Volumetric Control Technologies
To perform effective experiments in microfluidics, one needs to be aware of the different volumetric control technologies available to use the most suitable way to control microfluidic flows. The present article presents review of the existing techniques.
Here is a list of the main microfluidic flow control technologies.
- Applying a pressure difference
- Syringe pumps or peristaltic pumps
- Other techniques
Volume-based microfluidic control
Based on these methods, two different techniques are available to manage microfluidic flows: syringe pumps and peristaltic pumps.
1. Syringe pumps
Syringe pumps are widely used in standard laboratories as they are the historical solution. They are based on a mechanical system usually actuated by a stepper motor that will push a syringe at a precise rate. The flow rate is equal to the syringe cross section multiplied by the linear speed applied by the mechanical system. A large range of flow rates can be achieved by changing the syringe volume or linear speed of the piston.
Despite recent improvements, mechanical actuation generates flow pulsations that can be very disturbing, especially at low flow rates with rigid tubing or with viscous liquids. The response and settling times can be quite long. Waiting for more than 15 minutes to reach a steady flow is common. This settling time can be even longer in the presence of air bubbles, viscous liquids, and compliant tubing and PDMS microsystems.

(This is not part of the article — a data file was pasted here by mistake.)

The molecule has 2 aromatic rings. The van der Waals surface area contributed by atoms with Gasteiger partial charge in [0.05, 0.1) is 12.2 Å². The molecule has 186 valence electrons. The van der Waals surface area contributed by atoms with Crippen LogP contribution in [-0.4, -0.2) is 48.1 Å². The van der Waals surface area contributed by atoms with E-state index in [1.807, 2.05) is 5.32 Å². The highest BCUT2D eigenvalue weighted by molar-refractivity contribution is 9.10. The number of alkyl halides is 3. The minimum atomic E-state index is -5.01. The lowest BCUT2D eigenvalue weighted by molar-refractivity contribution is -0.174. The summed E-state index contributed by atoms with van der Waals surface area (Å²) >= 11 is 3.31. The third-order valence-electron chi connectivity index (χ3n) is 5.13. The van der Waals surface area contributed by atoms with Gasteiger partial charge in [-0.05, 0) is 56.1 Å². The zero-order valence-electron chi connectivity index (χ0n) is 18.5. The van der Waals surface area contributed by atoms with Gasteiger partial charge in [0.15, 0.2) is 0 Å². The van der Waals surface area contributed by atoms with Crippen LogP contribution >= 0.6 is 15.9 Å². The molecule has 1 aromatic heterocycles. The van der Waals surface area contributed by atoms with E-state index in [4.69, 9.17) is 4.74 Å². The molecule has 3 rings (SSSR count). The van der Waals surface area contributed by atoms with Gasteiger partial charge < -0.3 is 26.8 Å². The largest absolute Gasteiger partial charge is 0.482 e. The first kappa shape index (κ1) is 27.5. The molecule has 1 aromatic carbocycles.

Besides, the actual flow rate within the system is not monitored and the user has only access to the flow rate order. This can lead to result bias if the flow rate orders were not reached due to a leakage, a plug or a wrong set-up of the syringe, or because the experiment was made before reaching a steady flow.
The pressure is not controlled: if the microsystem gets plugged, the pressure will rise. Beyond a certain limit, either the syringe or the microsystem may be damaged. When using syringe pumps, it is important to keep this in mind and to regularly verify that the microsystem is not blocked, especially when using microparticules. In this case, it becomes difficult to automate an experiment since one needs to constantly monitor the experiment.
2. Peristatic pump
The liquid is contained in a flexible tube and alternating compressions and relaxations will draw in the liquid and move it forward. The flow pulsation is very high, leading to stability around 20% CV, and is mainly dependent on the number of rollers compressing the flexible tube. It is also necessary to daily calibrate a peristaltic pump to obtain flow rate precision around 5 %. Compared to syringe pumps, the flow pulsations are much more pronounced. To achieve different flow rates, it is necessary to change the inner diameter of the flexible tube.
The principle is to create an electro-osmotic flow in a porous medium made of glass: an electric potential is applied between the porous media (up to several kV) and a flow rate is generated depending on the ionic force of the liquid. The main advantage is that there are no moving parts, and it can be controlled directly with an electric signal. The main drawback is that it works only with water or alcohol with ionic species. The relation between the flow rate and the applied voltage depends on the ionic force: in practice, it can only be used for liquids with constant chemical properties and a calibration is needed.
4. Integrated micropump
Several kinds of integrated micropumps exist, mostly based on a peristaltic principle with flexible membranes made of PDMS. The flow rate range is typically low but it can achieve 10 to 100uL/min. The main advantage is the opportunity to control fluids down to the pL (10-12 L) range. It is particularly useful for applications where a very low quantity of fluid is to be tested. The integration in the microsystem needs complex steps of micromachining and needs a specific design dedicated to the application.